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Transcriptomic analysis of Clostridium perfringens and its infected murine host.
thesisposted on 22.02.2017, 03:14 authored by Low, Lee-Yean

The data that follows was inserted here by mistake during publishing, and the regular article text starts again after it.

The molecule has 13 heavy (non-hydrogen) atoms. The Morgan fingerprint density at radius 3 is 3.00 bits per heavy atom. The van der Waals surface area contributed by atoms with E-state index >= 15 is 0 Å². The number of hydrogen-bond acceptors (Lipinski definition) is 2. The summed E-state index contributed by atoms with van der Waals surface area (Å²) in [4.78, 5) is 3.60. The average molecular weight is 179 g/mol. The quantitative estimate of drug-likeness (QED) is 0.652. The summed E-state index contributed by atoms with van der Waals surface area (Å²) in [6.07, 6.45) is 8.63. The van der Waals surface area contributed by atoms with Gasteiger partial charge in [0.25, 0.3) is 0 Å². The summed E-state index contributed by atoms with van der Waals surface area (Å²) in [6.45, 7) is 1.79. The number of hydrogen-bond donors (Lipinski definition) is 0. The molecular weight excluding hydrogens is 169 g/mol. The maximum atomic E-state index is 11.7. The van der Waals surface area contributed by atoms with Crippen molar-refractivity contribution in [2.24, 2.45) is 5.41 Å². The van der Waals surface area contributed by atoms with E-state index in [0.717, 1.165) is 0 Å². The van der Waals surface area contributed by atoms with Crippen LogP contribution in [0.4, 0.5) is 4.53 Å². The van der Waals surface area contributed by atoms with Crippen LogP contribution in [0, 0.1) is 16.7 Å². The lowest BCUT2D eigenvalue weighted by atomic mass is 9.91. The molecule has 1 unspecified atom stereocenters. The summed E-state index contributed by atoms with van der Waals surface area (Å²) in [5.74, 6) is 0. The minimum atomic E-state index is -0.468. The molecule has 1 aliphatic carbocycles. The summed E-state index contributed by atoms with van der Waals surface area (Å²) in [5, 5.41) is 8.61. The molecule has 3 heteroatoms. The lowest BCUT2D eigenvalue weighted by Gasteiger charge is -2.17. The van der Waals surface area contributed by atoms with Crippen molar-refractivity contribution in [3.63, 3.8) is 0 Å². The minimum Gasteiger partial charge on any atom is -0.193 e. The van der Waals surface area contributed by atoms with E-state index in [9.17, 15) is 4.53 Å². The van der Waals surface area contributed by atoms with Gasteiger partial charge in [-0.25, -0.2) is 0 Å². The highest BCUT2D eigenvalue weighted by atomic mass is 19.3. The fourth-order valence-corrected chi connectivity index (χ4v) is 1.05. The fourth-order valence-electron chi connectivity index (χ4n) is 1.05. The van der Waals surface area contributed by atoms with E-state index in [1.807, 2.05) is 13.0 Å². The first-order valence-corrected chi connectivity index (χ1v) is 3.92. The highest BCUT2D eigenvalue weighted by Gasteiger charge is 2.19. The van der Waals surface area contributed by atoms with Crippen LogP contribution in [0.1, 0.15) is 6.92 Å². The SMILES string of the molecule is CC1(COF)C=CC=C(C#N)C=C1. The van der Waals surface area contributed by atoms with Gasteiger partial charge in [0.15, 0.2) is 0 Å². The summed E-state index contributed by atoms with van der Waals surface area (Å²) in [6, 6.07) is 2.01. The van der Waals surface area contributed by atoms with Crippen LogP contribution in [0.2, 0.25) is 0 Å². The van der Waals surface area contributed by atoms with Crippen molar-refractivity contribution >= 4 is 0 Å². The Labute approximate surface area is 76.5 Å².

Clostridium perfringens is a Gram positive anaerobic bacterium that causes a variety of toxin-mediated diseases in humans, such as clostridial myonecrosis (gas gangrene). The production of the important virulence factors of clostridial myonecrosis, α-toxin and perfringolysin O, is regulated by the VirSR two-component regulatory system. The RevR orphan response regulator is also involved in the virulence of C. perfringens as a revR mutant was attenuated for virulence in the mouse myonecrosis model, when compared to the wild-type strain. To further characterize the VirSR and RevR regulatory networks, comparative transcriptomic analysis on the virR and revR regulatory mutants, and the wild type using strand-specific RNA-seq was carried out. The results revealed that VirR and RevR act as global negative and positive regulators, respectively. A total of 18 genes, including the sporulation-specific spoIVA, sigG and sigF genes, were regulated reciprocally by RevR and VirR. RNA-seq reads visualized as a coverage plot showed that there were 97 previously unannotated transcripts in the intergenic regions (SR1-97). These transcripts may potentially encode novel proteins or small regulatory RNA molecules. One of these potential transcripts, SR76, which is located in the intergenic region between the ribU and tex genes, was further characterized. The Northern blot results showed that SR76 was co-transcribed with ribU at the early logarithmic phase and probably is the 5’UTR of the ribU. In silico analysis of SR76 revealed that it is a putative FMN riboswitch, which regulates its target genes in the presence or absence of its putative ligand, FMN. An SR76 null mutant was constructed by allelic exchange. QRT-PCR analysis showed that in the SR76 mutant, ribU was expressed in a higher level compared to the wild type, suggesting that SR76 may regulate gene expression through the formation of a terminator, thus leading to the inhibition of ribU expression. To understand host-pathogen interactions in clostridial myonecrosis, comparative RNA-seq analysis was carried out to measure the expression of both bacterial and murine genes in a murine C. perfringens infection model. The in vivo bacterial transcriptome obtained was compared with the transcriptome of its equivalent in vitro culture. A new subset of putative virulence genes that may be implicated in survival, adaptation and virulence at the early stage of infection were determined from the up-regulated genes during C. perfringens in vivo growth. The pscX gene (cpe0489) was the most highly up-regulated (> log2 7.70) gene in vivo. It encodes a putative flippase, which is postulated to be involved in the synthesis or assembly of the polysaccharides in Gram positive bacteria. This study also provides evidence that the host NLRP3 inflammasome and NFκB pathways were activated as a result of defending the invasion of C. perfringens. This thesis presents the first successful study to simultaneously examine host and pathogen transcriptomes in an infected muscle lesion and thus provides invaluable insights into the infectious process in clostridial myonecrosis.